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States, Federal Regulators Warm To Online Gambling

For years federal regulators cracked down on online gambling, deeming it illegal. But in 2011, the Justice Department changed its mind and now states are beginning to see an opportunity. Renee Montagne talks to David Schwartz of the Center for Gaming Research at the University of Nevada Las Vegas about these new laws, and what they mean for the future of gambling.
NPR

Democrats Move To Reinstate Assault Weapons Ban

The Senate held its first hearing on an assault weapons ban Wednesday, with activists pushing for tighter gun regulations sharing a table with gun-rights activists. They are seizing on public outrage over the December gun massacre at a school in Connecticut.
NPR

Sequester Cuts Could Affect Air Safety

At a hearing on Capitol Hill Wednesday, FAA administrator Michael Huerta explained to lawmakers what the sequester means to the aviation industry. He said he has limited ability to avoid furloughs for key personnel, such as air traffic controllers. That could lead to delays for passengers and the closing of towers.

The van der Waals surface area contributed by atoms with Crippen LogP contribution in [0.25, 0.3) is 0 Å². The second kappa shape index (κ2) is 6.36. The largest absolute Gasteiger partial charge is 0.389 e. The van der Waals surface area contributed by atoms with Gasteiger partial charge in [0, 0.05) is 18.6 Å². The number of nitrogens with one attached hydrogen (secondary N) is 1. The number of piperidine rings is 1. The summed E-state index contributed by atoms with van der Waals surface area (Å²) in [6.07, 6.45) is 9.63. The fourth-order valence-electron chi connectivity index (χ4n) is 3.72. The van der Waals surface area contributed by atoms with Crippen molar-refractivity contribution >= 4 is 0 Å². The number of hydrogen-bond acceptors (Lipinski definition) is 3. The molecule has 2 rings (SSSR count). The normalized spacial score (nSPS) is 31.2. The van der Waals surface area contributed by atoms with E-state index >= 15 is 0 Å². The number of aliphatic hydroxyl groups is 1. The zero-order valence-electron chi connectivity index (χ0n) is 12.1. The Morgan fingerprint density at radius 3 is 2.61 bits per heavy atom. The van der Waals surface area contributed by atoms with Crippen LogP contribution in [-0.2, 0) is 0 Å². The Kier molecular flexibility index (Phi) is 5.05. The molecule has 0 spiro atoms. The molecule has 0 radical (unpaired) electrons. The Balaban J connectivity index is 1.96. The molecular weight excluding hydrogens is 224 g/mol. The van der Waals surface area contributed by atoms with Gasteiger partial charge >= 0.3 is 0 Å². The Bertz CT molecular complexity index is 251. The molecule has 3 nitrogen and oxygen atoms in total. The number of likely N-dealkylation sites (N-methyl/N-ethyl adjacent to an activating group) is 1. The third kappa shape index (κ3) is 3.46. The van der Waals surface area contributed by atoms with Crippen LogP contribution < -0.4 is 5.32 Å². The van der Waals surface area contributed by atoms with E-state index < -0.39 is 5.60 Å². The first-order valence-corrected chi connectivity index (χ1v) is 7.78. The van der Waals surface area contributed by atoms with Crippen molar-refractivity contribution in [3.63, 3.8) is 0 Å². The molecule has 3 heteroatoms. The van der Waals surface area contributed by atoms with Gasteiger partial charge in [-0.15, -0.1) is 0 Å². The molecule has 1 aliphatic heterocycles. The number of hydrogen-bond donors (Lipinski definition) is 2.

NPR

Tooth Fairy Survey: Rate Went Up 15 Percent in 2012

Illinois based provider Delta Dental says the gain is similar to the jump in the S&P 500. The average Tooth Fairy gift was just over $2.40.
NPR

Princeton University To Give Away Free Homes

The old houses, which have been used as offices, need to be taken off campus property to make room for a new art and transit project. Prospective owners will need to "pick up" their new home. While the houses are free, delivery is not included in the offer.
NPR

Non-Profit Hopes To Get Kids Excited About Computer Coding

It's expected that more than one million software and programming jobs will open up in the United States between now and 2020. But the country's educational system is not on track to train enough people to fill those jobs.
NPR

New York Medical School Widens Nontraditional Path For Admissions

The Icahn School of Medicine at Mount Sinai is making it easier for more nontraditional students to become doctors. Applicants don't have to have taken the standard admissions test or a full slate of premed classes to be considered. The school's leadership hopes the move will foster greater diversity.

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